MONTREAL – Captain of the Montreal Canadiens, Shea Weber was kept on the sidelines by senior management of the Canadiens, who refused to give him a chance to address the fans as part of the season-end report.
Not convinced that the main interested person really wanted to answer questions about his future. But the final decision came from Jeff Gorton, Kent Hughes and the entire staff.
Kent Hughes defended the move by addressing the complexities of his contract situation and the health implications associated with NHL long-term injury rules and insurance.
I do not mind.
But that doesn’t change the fact that it would have been normal to ask the captain questions about his current situation and the fact that he has already retired. Forced retirement due to injury. But a retreat nonetheless. A pension that prevents him from taking on his role as captain.
And therein lies the biggest problem. I have nothing against Shea Weber deciding to remain silent about his personal situation. It is his strictest right. A right that I respect.
I am against the management of the Canadian dismissing his captain from any of the roles associated with his title.
The Canadiens have always prided themselves on being the largest organization in the NHL. One of the greatest in professional sports. Being the captain of the largest organization in the NHL or one of the largest in professional sports comes with responsibilities.
Responsibilities Weber has not fulfilled this year. His absence from last fall’s first home game and in the team photo contrast with the role the Canadiens captains have taken over the years.
Weber showed up at the Bell Center rink Friday night because the Canadiens wanted the retirement gift given to equipment manager Pierre Gervais, who is retiring after 35 years of loyal service, to be given by the former (Bob Gainey). and the last captain with whom he shared the locker room. Why not take the opportunity to let him take stock of his situation?
We all know that Weber will no longer play hockey in the NHL. Be it in Montreal or anywhere else. His contract will likely be swapped one, two, three times over the next four seasons to help teams deal with the salary cap. But at nearly 37, after a full season of inactivity, it’s impossible, or almost, that he can make a comeback.
In these circumstances, it would have been better to revoke his title of captain last fall. It would have avoided all the controversy that reigned over the captain’s status during the season. A controversy that has taken on disproportionate proportions due to the captain’s absence last Sunday during the ceremony in honor of Guy Lafleur.
The Canadian’s management has received very bad criticism of Weber’s absence. Several staff members were even outraged at the excessiveness of certain comments. By the fact that these waves of criticism overshadowed the tribute the Habs wanted to pay to the “Blonde Demon”.
A clarification is needed here: it is not the absence of Shea Weber that has sparked the ire of thousands of supporters and not just a few journalists. At least that’s my opinion. Rather, it is the captain’s absence. From the captain of the organization that prides itself on being the greatest in the NHL. The nuance is important. It is crucial to understand the nature of criticism. Because when we show loud and clear that we’re one of the biggest organizations in sport, we need to use the resources to take it on. Especially when you pay tribute to one of the best players who has defended your colors, your logo.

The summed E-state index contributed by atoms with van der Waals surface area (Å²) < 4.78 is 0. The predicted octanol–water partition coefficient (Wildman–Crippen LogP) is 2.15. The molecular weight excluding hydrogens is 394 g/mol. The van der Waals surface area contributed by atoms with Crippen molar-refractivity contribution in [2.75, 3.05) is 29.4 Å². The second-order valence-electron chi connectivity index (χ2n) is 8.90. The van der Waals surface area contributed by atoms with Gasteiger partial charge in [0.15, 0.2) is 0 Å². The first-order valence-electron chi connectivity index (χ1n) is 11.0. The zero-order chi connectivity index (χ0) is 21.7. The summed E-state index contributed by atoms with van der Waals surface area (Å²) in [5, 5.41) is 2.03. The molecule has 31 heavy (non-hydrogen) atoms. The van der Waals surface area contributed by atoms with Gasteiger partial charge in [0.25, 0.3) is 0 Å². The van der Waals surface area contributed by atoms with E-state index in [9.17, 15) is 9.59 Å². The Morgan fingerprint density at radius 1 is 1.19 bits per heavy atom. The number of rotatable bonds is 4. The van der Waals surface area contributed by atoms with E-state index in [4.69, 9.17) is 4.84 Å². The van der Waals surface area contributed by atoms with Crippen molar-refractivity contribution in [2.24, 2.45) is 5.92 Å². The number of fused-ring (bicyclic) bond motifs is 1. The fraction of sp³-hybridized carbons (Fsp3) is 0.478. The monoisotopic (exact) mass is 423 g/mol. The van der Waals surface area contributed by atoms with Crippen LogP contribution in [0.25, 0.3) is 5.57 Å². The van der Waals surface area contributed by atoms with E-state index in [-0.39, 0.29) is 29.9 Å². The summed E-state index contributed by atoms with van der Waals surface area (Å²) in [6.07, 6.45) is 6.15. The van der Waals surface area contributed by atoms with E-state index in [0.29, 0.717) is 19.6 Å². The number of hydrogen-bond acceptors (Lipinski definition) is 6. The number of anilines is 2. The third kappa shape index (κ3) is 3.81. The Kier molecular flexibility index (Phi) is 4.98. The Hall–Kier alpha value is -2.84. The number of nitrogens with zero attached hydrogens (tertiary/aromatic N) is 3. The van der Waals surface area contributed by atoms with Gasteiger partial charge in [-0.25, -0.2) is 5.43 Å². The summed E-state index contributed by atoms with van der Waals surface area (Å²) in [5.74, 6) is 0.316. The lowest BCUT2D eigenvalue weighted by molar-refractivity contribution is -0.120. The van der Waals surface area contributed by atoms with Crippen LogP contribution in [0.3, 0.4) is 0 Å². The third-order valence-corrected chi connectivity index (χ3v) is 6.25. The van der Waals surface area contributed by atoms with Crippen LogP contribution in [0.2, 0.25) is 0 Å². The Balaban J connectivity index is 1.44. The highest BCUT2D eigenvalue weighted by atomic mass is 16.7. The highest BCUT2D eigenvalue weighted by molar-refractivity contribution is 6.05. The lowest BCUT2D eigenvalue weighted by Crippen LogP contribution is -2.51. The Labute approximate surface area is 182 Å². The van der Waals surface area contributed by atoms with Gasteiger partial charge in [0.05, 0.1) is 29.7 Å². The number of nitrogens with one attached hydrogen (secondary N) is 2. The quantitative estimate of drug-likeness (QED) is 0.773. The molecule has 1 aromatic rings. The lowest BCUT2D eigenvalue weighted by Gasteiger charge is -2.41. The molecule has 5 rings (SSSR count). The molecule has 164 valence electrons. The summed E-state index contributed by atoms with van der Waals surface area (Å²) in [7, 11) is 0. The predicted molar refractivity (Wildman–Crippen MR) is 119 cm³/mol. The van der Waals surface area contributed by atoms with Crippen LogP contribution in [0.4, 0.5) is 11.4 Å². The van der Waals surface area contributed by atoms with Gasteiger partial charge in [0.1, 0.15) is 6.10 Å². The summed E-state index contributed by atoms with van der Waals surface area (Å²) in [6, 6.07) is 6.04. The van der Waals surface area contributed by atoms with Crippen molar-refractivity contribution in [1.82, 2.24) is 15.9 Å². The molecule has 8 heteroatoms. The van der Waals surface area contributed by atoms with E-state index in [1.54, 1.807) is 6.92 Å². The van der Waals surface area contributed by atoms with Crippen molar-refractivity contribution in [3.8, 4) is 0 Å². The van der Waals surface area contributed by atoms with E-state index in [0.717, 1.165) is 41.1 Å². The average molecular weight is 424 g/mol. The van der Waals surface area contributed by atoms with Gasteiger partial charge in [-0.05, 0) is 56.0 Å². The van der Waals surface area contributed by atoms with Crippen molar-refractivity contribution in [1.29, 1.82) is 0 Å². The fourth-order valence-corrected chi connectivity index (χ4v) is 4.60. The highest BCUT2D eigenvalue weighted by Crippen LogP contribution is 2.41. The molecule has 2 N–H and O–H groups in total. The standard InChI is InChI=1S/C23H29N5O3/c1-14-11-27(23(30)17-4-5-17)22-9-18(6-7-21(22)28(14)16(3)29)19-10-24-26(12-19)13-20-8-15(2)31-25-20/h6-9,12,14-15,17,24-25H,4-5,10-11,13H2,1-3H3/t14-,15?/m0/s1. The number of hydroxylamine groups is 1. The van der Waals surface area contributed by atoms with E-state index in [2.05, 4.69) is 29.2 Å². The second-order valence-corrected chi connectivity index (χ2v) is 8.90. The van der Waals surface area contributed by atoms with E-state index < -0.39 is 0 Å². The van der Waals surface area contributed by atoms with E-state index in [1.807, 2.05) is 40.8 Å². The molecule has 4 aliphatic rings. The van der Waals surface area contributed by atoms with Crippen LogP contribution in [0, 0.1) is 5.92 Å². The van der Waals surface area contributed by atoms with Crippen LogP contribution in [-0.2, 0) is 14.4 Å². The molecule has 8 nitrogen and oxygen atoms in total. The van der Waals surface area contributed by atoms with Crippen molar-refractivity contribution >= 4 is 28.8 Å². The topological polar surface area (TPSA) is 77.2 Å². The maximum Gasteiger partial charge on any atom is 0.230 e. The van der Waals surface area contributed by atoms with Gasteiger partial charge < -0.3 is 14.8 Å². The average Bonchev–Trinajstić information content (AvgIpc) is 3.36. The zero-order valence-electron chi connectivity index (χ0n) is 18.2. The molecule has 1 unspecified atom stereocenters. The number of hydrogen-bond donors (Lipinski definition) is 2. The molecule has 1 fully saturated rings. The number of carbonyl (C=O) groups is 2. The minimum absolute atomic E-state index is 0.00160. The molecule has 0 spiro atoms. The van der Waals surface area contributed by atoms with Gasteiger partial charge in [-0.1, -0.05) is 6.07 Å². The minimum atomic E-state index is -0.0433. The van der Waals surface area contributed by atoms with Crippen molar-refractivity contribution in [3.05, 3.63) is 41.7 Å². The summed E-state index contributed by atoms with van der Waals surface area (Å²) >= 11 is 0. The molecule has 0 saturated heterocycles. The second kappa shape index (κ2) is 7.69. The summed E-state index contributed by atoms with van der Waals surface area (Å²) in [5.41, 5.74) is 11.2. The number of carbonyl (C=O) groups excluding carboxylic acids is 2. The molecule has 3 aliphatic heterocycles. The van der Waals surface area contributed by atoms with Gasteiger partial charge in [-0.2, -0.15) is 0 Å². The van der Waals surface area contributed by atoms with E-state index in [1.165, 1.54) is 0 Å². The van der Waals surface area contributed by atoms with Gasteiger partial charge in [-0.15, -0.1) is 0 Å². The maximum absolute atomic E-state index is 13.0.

Shea Weber expressed her condolences to the Lafleur family. With what I know of the sincere, sincere, respectful and respected man in the NHL that is Shea Weber, I’m not in the least surprised that he did. And not in the least surprised that these condolences were felt.
In addition, on Sunday or Monday, he will pay tribute to Guy Lafleur by going to the Bellencentrum where the remains of the deceased will be displayed in the burning chapel. Barring an unforeseen event, he will also, accompanied by a majority of Habs players, attend a national funeral to be celebrated on Tuesday.
This presence of the captain and the players is much more than symbolic. It is necessary when you consider what Guy Lafleur, like the other big players in the organization who later became loyal ambassadors, have done for the good of the team, the jersey, the logo.
If Weber’s contract is exchanged, the Canadian can find a successor. But if the Canadian fails to get Weber’s contract on the payroll of a rival team, he will have to be stripped of the captaincy. For his good and for the good of the team.
Who will replace him?
Brendan Gallagher who will be in Montreal as long as his body allows him to give everything for the cause of his teammates, for the cause of his team?
Nick Suzuki? Unless we consider that he is not yet mature enough to fulfill all the responsibilities that come with this title more than just an honorary title.
Hard to say.
As Kent Hughes admitted in his report Saturday morning, much of the leadership came late in the season from new head coach Martin St-Louis.
He will do it again next year.
What if the Canadiens are unable to put a team on the ice that can actually compete for a spot in the playoffs next season and the year ahead will be just as tough, if slightly less, than the net ended year. better not appoint a captain.
We will see.
But if this is the case, it will really be necessary to consider removing the C from Weber. And that’s nothing against the imposing player he was and always has been. Nothing against the even more imposing leader he was and always has been.
It will simply be a matter of respecting the responsibilities that come with the title of captain of the Montreal Canadiens. Responsibilities that Weber was unable or simply unable to fulfill this year.
Nothing anymore. Nothing less.